False Friends Explained – “spenden vs to spend”

Hello everyone,

and welcome to a new episode of False Friends Explained, this time with a look at

spenden vs to spend

And those two are actually not THAT far apart. Still, there’s a lot of room for confusion.

  • I spend 150 Dollars on Sushi every day.
  • Ich spende jeden Tag 150 Dollar für Sushi.

Because while the English sentence makes you sound like a rich snob who is completely out of touch with the reality of the common man, the German sentence makes you sound like… uhm… a generous rich snob. Who is totally out of touch with the reality of the common man. I mean, seriously… donating 150 bucks for Sushi. Come on.
But yeah, that’s what spenden is…


… because spenden is the German word for to donate.

  • Maria hat 100 Euro gespendet.
  • Maria donated 100 Euro.
  • Haben sie vielleicht eine kleine Spende für was zu Essen? (typical line in the metro)
  • Do you maybe have a small donation for something to eat?
  • Thomas geht morgen Blut spenden.
  • Thomas is going to donate blood tomorrow.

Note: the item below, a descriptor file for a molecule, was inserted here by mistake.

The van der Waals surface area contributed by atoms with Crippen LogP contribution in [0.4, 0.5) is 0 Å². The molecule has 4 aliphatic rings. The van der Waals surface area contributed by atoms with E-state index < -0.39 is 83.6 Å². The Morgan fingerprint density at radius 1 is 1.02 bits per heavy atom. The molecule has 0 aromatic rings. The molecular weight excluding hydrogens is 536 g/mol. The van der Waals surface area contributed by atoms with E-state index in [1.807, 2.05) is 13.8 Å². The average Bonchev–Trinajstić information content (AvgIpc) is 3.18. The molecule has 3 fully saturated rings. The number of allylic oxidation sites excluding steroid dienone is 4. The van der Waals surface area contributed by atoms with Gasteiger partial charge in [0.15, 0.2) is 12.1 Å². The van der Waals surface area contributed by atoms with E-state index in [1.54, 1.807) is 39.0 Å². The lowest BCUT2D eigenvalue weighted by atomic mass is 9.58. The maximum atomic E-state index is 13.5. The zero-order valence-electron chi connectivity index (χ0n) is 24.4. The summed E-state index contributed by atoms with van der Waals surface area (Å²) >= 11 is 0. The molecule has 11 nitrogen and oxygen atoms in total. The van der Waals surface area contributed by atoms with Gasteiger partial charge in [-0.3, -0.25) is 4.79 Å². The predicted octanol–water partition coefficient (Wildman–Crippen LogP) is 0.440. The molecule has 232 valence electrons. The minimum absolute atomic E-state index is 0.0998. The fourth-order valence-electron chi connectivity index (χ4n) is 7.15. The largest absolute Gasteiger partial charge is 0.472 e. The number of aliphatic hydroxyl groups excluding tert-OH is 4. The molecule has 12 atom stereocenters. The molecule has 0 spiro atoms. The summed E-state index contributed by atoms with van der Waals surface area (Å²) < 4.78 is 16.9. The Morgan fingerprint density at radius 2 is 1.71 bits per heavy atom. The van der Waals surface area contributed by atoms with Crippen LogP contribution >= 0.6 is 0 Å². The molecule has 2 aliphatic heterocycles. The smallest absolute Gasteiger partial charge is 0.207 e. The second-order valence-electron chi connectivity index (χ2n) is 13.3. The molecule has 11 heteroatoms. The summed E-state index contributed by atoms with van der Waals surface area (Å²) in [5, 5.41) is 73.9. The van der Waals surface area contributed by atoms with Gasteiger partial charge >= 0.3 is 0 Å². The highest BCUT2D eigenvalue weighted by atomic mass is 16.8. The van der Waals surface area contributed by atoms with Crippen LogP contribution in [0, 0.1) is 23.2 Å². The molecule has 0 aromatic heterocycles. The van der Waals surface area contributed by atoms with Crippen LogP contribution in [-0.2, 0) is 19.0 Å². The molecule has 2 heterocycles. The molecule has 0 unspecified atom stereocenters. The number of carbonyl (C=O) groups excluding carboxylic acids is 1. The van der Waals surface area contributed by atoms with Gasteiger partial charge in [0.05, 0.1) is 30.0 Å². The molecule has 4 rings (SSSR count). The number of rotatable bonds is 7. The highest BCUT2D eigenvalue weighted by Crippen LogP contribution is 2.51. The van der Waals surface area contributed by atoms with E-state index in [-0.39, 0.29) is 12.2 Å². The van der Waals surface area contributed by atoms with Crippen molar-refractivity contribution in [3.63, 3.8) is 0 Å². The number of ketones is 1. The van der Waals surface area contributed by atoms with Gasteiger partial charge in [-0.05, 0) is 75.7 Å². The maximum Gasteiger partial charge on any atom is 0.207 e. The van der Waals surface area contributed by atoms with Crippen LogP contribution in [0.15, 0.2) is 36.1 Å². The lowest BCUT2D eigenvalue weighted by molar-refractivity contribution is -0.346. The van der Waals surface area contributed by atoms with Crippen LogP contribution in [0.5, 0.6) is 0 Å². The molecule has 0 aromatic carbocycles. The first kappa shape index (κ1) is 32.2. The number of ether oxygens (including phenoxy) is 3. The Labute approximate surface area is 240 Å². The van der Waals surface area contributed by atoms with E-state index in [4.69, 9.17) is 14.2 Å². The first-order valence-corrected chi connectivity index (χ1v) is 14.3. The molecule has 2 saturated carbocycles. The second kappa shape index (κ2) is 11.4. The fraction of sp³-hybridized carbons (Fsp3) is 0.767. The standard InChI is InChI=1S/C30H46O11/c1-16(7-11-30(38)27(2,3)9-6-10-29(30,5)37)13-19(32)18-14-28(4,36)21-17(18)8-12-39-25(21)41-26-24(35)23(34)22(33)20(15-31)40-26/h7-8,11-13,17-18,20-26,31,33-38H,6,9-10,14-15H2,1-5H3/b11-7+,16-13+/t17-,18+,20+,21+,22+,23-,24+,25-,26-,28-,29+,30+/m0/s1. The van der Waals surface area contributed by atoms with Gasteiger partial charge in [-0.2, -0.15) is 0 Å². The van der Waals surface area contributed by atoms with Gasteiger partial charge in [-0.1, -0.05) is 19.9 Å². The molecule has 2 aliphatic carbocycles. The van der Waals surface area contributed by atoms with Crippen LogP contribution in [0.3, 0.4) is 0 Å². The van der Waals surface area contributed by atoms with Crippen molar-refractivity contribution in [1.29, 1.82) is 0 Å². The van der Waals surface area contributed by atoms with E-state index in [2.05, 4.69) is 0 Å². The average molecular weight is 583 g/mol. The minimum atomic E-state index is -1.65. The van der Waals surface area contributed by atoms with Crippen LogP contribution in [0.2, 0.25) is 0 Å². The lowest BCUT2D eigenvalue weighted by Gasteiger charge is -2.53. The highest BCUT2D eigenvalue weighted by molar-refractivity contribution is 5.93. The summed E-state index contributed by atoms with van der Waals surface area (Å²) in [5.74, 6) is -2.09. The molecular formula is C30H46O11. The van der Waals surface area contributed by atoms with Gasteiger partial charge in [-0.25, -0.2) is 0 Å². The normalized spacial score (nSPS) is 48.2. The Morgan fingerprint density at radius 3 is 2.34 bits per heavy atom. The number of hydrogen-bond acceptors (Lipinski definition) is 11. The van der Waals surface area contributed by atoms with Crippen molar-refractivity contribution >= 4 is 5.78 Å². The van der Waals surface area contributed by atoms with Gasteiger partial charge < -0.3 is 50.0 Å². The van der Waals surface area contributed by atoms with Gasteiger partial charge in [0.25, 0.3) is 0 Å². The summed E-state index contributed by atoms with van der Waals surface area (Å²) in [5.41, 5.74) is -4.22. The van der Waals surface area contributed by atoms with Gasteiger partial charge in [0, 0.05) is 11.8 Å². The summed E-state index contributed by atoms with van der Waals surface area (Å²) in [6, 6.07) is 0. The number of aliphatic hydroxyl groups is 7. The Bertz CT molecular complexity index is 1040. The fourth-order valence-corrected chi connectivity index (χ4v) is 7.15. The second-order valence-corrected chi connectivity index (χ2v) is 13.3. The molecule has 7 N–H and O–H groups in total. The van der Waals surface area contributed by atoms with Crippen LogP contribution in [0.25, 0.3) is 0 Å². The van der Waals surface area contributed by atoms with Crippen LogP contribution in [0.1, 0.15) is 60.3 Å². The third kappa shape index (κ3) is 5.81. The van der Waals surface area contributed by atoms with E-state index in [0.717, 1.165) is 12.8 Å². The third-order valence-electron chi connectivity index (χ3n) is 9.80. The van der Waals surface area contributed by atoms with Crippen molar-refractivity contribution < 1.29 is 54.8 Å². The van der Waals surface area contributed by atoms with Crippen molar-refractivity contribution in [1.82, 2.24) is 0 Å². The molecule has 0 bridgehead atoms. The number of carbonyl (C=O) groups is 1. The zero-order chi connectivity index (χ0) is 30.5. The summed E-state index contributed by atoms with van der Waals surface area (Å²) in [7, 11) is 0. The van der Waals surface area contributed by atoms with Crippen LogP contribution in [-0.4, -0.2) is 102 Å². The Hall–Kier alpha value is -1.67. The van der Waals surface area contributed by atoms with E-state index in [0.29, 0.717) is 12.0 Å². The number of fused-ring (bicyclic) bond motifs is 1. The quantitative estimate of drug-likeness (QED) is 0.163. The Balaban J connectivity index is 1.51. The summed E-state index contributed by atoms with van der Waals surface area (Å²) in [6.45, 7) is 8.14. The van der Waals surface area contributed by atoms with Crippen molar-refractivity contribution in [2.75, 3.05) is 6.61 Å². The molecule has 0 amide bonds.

• Marias Opa hat eine Spenderniere.
  • Maria’s grandpa has a donor kidney.

Actually, it’s a bit broader than to donate and the translations can vary.

  • Der Baum spendet Schatten.
  • The tree gives shade.
  • Der Seifenspender ist leer.
  • The soap dispenser is empty.
  • Thomas kauft sich feuchtigkeitsspendendes Schampoo.
  • Thomas buys (himself) a (“moisture-giving”moisturizing shampoo.

Jesus Christ… feuchtigkeitsspendendes.?!?! Moisturizing the listener, this word. How is anyone supposed to pronounce this. And it’s sooo loooong. No wonder that the German version of Scrabble is called Scabbabbbligkeitsungität and has an edge length of 2 meters. And that’s the travel edition.